Hitachi has redesigned the Microdrive and it now is available in 1GB, 2GB and 4GB versions. They have new rubber padding inside and a new armature design as well. They say the new Microdrives will withstand a fall of 6 feet. My replacement showed up a week later. I'm not going to intentionally test the fall of 6 feet part, but I like the product and was very pleased with the way warranty service was handled.
Conclusion: Thumbs Up
Acratech Ultimate Ball Head
I like this product. I think that it's highly functional, lightweight, and does everything that a ball head should do. I've used the Acratech head for the past three years. It's the only head I use and I have two of them. My problem is that recently I've bent the quick release mounting platform clamp screw. I've done it twice, as a matter of fact. When it's bent it will not lock down properly and the plate on the lens or camera will slide. Also it will not release when loosened. It jams and has to be released with force. It's dangerous and disconcerting to say the least.
To their credit, Acratech has replaced both failed heads with new ones. Without fuss, I may add. I'm told that I'm the only one that has had this problem. Maybe I'm really tough on the equipment, I'll admit to that. I've not encountered this problem again to this point. I'll keep you posted. I like this company.
Conclusion: Thumbs Up
Fujitsu Lifebook P2000
As I mentioned, a laptop computer is now my choice for field storage. Lots of space (at least as much as a film wallet) and a CD burner is built-in just in case. I don't have to mention Internet access possibilities, watching DVDs, or playing your favorite video game. You can figure out the advantages. They are many. Size and weight are a major concern while traveling and in the field. A sub-notebook is therefore a good solution.
However, it broke too! Nothing is perfect but this one was less than a year old and was still in warranty. Or so I thought! If you are like me you might be able to produce your Drivers License on demand, but that's about it! I couldn't prove I paid for lunch today if I had to. I keep the receipts somewhere. I know I have them, somewhere.
It came down to a "your word against ours" said Fujitsu. They said it was out of warranty and I said it was still in. The cost of repair was fully 1/3rd of the original price of the computer. I knew I was right. They decided to take MY word for it. They had it repaired and back to me in two days! YEA Fujitsu!! And thank you.
Conclusion: Thumbs Up
It takes a lot to be accepted into the Canon Professional Services program. You need to prove to them that you are a working professional. You have to jump though the hoops, paperwork, that is. Good things are worth the effort to obtain. It should be this way. Since I'm a Canon shooter and meet the qualifications, I am a member. This gives me certain privileges. I can borrow equipment from them. It's stated clearly that this is not to replace damaged equipment in for repair (although they will make an effort if available) but instead, to give me an opportunity to test a piece of equipment to see if it fits my photographic needs. I can test drive it before I buy. It's the main reason I joined.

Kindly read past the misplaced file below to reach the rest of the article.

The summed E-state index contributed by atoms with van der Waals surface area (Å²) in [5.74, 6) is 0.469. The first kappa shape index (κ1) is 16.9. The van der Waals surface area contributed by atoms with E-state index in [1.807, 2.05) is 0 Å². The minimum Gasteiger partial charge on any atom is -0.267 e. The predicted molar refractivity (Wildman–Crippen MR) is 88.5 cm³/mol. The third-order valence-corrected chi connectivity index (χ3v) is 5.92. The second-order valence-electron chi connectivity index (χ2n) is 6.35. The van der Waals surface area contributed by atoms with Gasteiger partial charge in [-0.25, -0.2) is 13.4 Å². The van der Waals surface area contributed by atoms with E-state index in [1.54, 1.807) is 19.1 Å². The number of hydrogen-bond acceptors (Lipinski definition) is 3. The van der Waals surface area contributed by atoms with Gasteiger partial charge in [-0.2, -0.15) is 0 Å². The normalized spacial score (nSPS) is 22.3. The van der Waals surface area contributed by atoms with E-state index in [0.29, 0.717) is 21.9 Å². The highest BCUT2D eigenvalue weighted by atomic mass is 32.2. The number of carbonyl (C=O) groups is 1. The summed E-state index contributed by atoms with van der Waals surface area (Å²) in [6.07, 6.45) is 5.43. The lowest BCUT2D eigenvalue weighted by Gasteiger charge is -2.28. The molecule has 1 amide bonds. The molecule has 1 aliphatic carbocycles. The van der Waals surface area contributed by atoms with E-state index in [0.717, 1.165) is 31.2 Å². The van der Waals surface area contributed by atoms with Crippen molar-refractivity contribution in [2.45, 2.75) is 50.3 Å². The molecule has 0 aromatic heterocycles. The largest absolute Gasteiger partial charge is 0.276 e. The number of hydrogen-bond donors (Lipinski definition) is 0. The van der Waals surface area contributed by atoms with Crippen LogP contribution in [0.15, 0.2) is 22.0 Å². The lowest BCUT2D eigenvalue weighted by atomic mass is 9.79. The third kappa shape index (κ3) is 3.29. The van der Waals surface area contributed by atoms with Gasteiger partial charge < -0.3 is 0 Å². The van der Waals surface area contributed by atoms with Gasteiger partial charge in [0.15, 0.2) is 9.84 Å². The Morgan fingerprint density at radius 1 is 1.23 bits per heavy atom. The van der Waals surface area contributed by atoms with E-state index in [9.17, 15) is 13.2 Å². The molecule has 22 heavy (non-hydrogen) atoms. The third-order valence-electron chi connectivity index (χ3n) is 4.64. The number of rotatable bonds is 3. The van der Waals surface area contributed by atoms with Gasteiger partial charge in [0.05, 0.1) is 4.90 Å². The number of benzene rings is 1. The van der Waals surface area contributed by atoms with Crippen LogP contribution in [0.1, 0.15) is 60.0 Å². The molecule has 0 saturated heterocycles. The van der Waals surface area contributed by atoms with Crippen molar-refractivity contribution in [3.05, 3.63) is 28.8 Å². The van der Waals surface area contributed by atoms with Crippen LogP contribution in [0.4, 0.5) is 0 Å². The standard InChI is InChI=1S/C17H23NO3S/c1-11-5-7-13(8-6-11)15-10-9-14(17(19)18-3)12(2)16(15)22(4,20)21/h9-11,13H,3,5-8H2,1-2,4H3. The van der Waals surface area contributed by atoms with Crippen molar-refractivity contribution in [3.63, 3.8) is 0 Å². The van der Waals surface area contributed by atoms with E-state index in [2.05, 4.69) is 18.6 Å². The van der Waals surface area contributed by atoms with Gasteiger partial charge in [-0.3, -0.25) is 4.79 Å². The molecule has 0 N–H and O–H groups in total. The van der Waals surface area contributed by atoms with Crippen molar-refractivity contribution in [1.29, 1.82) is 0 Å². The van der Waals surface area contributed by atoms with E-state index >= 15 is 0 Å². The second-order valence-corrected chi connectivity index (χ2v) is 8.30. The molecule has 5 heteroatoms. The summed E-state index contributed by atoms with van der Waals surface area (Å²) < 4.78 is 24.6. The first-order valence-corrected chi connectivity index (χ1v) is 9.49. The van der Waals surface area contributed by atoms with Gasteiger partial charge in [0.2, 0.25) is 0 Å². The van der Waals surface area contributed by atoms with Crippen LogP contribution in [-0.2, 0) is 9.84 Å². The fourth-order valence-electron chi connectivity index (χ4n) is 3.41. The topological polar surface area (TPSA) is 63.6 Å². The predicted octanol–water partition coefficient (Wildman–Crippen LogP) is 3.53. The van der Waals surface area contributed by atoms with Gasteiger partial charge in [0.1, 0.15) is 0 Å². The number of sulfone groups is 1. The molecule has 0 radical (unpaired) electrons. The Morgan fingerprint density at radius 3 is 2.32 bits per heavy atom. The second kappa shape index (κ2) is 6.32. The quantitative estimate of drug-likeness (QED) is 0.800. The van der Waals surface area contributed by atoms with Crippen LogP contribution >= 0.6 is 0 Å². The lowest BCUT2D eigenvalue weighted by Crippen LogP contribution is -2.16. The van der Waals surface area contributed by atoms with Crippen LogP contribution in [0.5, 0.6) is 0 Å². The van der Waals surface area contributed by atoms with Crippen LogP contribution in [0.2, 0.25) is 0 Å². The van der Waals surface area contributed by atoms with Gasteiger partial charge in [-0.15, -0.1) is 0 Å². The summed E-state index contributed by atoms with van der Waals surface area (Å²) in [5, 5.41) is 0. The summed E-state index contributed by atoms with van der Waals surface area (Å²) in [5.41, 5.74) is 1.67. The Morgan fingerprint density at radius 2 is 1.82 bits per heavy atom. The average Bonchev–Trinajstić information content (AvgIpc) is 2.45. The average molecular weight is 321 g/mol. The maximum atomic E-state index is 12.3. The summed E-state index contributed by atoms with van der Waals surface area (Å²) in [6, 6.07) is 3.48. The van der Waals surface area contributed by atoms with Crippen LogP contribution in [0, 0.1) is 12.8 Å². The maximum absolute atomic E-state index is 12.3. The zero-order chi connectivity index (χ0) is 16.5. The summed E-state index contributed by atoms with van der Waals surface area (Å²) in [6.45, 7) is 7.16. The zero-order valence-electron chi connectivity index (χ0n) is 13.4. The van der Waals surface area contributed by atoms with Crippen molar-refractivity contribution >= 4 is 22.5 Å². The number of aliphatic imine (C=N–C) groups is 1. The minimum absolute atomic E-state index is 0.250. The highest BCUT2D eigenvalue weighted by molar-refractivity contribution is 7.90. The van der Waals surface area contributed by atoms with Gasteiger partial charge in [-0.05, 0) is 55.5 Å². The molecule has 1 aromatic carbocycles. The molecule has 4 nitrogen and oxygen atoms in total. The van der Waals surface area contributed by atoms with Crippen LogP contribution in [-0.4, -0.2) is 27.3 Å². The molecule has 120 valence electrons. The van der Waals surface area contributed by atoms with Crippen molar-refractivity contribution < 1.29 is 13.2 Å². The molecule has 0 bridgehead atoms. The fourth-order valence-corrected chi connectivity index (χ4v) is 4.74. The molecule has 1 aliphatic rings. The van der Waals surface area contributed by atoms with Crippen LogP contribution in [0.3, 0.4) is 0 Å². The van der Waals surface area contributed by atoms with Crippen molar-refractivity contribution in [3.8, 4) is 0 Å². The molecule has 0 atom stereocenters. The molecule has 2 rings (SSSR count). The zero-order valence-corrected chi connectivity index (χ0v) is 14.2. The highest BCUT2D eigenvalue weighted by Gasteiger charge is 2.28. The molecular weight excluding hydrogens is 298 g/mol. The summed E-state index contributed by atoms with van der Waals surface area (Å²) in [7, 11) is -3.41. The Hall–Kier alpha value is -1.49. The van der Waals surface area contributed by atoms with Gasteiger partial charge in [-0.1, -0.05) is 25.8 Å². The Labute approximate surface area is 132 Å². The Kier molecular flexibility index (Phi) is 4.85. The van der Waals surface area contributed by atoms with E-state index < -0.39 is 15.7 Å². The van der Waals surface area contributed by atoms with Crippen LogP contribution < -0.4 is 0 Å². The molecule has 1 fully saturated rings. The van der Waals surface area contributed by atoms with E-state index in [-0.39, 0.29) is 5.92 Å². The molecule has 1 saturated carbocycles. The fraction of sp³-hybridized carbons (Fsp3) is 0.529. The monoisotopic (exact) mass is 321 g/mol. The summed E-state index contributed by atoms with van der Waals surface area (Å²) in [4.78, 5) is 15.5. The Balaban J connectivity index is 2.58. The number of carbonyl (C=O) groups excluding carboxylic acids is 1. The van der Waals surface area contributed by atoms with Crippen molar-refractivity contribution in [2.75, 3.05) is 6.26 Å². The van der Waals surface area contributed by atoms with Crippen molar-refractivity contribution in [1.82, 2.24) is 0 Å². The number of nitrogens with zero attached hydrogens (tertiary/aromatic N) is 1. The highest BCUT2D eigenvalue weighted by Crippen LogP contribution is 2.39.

I recently borrowed a Canon 400 DO lens under the CPS program. The test period was short and I found I needed to overnight it back to Canon ( you may loose your loan privileges if it's late in return), as my workshop ended the day before it was due back in New York. FedEx + insurance was $140. I didn't like the lens enough to buy one. I wanted to test the 500 F-4 IS. CPS loan informed me that it was not available for two months!! ............... IT? Canon USA? ....... IT as in you only have ONE??
On the upside, the Pro Rush Service gives you priority. Your repair is taken care of first. I've been dealing with the Irvine (Canon USA west coast) repair center for some time. I know people there and they are qualified and personable. This year I've broken both my 24-70 2.8L and 100-400 IS in addition to the 550 EX flash unit. All were done to factory specs and returned within a few days. You guys are the best!
Now Canon — how about a histogram in the viewfinder? How about a 1Ds charger that works like the rest of the world and doesn't blink when charged fully ... or is it the other way around? :-)
Conclusion: Thumbs Up
I have the 1348. I see a lot of them in the field. From the lightweight units to one such as mine, they are sturdy, well built and just take a pounding. I've never had a moment's trouble with it. Maintenance is easy. This is simply a precision instrument. Mine is 3 years old and is still rock solid. I would not be without it, anywhere. Save your money elsewhere. Buy a Gitzo!
Conclusion: Thumbs Up
Tamrac 153 Correspondent's Vest
I can't work without a shooting vest. I'm naked without it! Like a lot of other equipment in the field some wear a lot better than others. The Tamrac is my newest.
It's a piece of garbage! There is no reinforcement in the neck and shoulder area. This means that if you put a lens in a pocket the vest pulls to one side like an old house coat. I did not have this highly over-priced garment a week in the field before it had torn zipper seams. I positively hate this vest! I have worn the Nikon Vestrap for 6 years. Those that have been on my workshops know that this vest is in shreds ........ and I still wear it! C' mon Nikon — back ordered for 6 months? If you no longer make it, go ahead and break my heart and say so! :-)
Conclusion: Thumbs Down
© 2003 Photographs and Text — Steve Kossack
I'm now back out there breaking more
Please join us on one of our workshops.
More from the field at a later date.